And, we all know there are no weeds with a growth habit of under three
inches. *rolls eyes*
Eventually, from /only/ mowing "a couple times a month" the area doesn't
"become a lawn", it becomes a patch of three inch high weeds.
No they weren't. You only partially reset them. So, do you have a double
standard about crossposts? You only want them crossposted to where *you*
I have no interest in misc.rural  and I don't read rec.gardens on a
regular basis, but in the future should both a.h.l.g. and r.g. be in the
crossposted message, *and* my reply is relevant  to both groups, tho I
detest crossposts, I'll leave them. Fair enough?
. Which you didn't reset. And, which is apparently where the post I
replied to originated, unless it was a post by a nym-shifter. I've little
time to do that in-depth of a search to know if it was a nym-shifter, tho I
doubt it was.
 I replied to only a part of BR's post dealing with "lawn", which I felt
was more relevant to a.h.l.g.
Make sense? =)
Show me a man with both feet firmly on the ground, and I'll show you a man
Just leave the follups alone and you don't have to keep track of
Not really. There are many in rec.gardens participating in
this thread, and interested. I only snip when it's a troll post and I
know a post about roses shoudln't go to say, alt.repair.toyota. Other
than that, when a conversation is going in and out of three or four
newsgroups and everyone seems to be participating I leave it alone.
Ann, gardening in Zone 6a
South of Boston, Massachusetts
Yet, you /still/ didn't restore the missing group. Your excuse this time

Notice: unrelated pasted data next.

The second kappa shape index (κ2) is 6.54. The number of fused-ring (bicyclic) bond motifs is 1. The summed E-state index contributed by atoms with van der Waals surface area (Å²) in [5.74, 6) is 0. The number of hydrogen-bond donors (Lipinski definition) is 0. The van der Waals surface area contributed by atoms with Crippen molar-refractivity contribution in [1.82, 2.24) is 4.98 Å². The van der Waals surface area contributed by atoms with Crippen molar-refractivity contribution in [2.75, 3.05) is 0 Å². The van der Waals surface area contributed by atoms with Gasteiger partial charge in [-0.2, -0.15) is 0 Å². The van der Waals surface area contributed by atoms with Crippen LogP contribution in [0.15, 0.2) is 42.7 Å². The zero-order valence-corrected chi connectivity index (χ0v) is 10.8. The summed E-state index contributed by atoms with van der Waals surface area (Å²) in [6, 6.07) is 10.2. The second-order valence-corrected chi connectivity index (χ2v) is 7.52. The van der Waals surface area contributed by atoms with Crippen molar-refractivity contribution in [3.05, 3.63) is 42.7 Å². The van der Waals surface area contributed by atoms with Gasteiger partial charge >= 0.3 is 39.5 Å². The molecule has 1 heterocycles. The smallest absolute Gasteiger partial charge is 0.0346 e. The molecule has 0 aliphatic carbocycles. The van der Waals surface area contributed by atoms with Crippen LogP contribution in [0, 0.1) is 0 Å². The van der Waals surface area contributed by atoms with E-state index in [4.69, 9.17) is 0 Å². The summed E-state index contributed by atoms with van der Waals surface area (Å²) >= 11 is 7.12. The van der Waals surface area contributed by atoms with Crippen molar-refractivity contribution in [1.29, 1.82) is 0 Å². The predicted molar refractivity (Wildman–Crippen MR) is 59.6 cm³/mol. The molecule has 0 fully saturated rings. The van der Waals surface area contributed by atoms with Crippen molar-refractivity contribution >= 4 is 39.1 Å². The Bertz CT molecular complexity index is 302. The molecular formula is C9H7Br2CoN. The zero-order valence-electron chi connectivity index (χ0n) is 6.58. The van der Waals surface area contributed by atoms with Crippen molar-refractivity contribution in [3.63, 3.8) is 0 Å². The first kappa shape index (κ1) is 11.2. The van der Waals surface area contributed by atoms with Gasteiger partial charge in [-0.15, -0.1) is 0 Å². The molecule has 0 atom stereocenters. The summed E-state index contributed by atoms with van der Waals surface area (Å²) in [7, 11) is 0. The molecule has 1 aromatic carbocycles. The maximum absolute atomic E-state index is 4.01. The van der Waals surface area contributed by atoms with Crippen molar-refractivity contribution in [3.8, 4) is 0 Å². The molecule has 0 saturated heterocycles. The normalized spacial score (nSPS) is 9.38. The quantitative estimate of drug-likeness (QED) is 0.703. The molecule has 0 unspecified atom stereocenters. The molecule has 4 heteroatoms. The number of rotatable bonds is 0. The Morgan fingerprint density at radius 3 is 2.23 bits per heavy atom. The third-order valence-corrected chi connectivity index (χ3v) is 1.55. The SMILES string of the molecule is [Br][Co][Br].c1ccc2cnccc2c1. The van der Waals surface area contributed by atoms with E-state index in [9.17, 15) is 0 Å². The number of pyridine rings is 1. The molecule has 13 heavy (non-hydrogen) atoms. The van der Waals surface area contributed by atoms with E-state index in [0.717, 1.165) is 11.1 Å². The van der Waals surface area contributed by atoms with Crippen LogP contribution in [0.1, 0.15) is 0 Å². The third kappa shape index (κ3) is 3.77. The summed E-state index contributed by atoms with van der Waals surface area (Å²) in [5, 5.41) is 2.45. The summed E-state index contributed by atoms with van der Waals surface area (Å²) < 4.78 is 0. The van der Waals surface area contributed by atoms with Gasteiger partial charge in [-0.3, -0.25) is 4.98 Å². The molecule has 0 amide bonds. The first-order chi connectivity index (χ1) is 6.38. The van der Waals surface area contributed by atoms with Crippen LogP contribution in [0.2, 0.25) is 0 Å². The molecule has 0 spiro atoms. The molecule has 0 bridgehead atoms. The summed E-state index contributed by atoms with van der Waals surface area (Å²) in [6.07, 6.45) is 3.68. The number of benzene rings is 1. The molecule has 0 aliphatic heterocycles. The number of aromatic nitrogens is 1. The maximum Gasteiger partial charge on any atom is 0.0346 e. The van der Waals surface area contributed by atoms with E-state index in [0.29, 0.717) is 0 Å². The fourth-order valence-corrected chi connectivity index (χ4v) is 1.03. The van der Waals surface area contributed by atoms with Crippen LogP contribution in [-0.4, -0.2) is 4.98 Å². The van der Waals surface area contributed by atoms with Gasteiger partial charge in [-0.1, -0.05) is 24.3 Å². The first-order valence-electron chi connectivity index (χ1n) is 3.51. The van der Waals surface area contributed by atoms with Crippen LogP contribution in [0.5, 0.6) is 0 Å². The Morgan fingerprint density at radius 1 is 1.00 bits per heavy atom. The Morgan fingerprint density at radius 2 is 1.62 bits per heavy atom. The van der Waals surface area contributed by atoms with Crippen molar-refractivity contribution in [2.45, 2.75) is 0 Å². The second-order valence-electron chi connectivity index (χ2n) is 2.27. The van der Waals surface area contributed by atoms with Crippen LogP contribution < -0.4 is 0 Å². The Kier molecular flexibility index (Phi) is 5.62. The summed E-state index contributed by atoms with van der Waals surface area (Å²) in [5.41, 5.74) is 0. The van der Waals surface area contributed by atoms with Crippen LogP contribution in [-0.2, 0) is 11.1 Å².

would be that it was too early?
Well, it is, and that's the way it'll be. I'll be the one to choose what,
when, and where I post. I snipped what was irrelevant to my reply, and my
reply was more relevant to a.h.l.g., so that's where the flup went.
Again, I'll post as I see fit, in accordance with subject matter to which
And, my post went to all of the groups, but the flup was set to the group
that was most relevant. If they choose to reply to the sub-thread, they can
do so, or not. The name of the group is *not* rec.lawn.garden. The
sub-thread had *nothing* to do with gardens. My flup went where it should.
That's *you*, not me. I choose to post to the more appropriate group.
-A conscience is what hurts when all of your other parts feel so good.
Sure you are. Only four people have replied to this sub-thread: You, BR,
Steveo, and myself. BR and Steveo both left the flup as I set it. I have no
hard-kills set for this group. Who else does do you see that restored the
groups? Noone. So, it seems that only *you* have a problem with it.